2. Thanks for sharing these really personal posts. I relate to these “human” factors to the whole miles/points game. My partner is exactly like your wife, and I’m the points fanatic, all he needs is me to tell him what cards to sign up and what card to spend on – and I do the rest of the work. Maybe signing your wife up using an award wallet account might be good for her to keep track in case of any “tragedy”, likewise for yourself, you can just email her your award wallet log in and password. So when the day comes, at least there is a 1 stop tracking portal for all your accounts and points.

  3. “Digital Wills” are a new huge estate planning area. Check into this with an attorney, Mark.

    You & your spouse probably need Dirable POAs (while you are both alive) to talk to banks on cc & other issues on the other’s behalf in the event of disability, incapacity, etc. And should either of you pass, have wills naming each other as Executor/Executrix so each of you can easily claim the deceased’s miles/points as your own. A lot of spouses miss this very valuable “asset” because they don’t understand their power, or value. And to think you worked so hard for those 7-digit points, Mark! Bottom line: written authority for her to act as you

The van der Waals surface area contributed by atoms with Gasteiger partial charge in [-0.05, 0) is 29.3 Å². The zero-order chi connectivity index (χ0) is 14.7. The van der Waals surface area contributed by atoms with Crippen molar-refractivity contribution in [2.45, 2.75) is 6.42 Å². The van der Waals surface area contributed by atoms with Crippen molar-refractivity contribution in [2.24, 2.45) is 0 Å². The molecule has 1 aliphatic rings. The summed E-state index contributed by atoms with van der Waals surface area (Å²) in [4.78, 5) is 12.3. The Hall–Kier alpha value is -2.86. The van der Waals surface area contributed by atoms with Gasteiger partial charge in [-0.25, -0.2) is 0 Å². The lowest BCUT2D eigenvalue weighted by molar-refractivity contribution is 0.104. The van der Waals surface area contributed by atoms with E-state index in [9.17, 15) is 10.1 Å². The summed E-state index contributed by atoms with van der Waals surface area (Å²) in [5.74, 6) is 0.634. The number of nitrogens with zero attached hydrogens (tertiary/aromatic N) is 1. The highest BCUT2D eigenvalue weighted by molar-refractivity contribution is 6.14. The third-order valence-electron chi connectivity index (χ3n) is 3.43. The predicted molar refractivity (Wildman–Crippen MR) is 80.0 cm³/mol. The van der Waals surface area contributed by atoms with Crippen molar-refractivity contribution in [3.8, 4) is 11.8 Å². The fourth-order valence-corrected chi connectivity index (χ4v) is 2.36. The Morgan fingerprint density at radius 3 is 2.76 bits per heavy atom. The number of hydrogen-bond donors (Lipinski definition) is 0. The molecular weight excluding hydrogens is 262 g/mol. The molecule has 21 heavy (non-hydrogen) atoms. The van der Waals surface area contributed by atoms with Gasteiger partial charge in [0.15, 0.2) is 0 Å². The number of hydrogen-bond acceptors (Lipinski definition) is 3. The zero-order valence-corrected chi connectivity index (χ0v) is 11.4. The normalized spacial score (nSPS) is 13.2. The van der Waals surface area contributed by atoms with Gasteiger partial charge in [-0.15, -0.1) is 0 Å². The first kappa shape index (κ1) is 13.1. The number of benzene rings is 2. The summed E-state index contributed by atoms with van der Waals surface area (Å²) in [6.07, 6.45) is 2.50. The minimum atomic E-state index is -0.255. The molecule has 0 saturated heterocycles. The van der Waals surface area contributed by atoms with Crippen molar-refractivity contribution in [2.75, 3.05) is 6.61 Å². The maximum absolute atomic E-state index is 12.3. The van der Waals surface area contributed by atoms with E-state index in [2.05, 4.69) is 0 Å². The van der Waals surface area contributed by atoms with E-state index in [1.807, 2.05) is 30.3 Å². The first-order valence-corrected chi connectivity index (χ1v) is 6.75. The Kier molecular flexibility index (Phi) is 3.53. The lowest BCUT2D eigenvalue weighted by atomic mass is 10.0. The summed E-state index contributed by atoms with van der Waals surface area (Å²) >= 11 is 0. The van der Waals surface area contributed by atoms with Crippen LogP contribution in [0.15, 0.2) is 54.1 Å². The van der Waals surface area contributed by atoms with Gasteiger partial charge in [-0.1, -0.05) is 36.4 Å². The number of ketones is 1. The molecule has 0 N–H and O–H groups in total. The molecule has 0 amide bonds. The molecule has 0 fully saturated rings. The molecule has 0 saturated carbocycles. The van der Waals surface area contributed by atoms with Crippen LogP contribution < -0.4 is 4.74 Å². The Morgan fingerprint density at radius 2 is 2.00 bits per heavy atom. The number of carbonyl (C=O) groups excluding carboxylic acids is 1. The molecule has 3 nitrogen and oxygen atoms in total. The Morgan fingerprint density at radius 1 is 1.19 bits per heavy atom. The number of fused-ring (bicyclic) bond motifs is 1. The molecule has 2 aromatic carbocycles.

is necessary in both life & death as I assure you that with your activity level your account list will not be up to date & she will need legal authority to gain access to your accounts.

    So great (again) you are raising important issues that can be dealt with. #1 get started with good legal counsel, take your time, & you will both rest much easier when you get it all down on paper. Monitoring is also critical as your life changes & goals (& accounts!) evolve.

  4. The second a death ssn hits the feds database for social security all your credit cards will get turned off as far as I know.

  5. I handle all the bills and home maintenance issues, accounts, and the travel hacking. A couple of years ago, my DH asked what would happen if “you got hit by a bus” – which was kind of funny since I worked out of our home office and didn’t commute, so I hardly ever drove anywhere.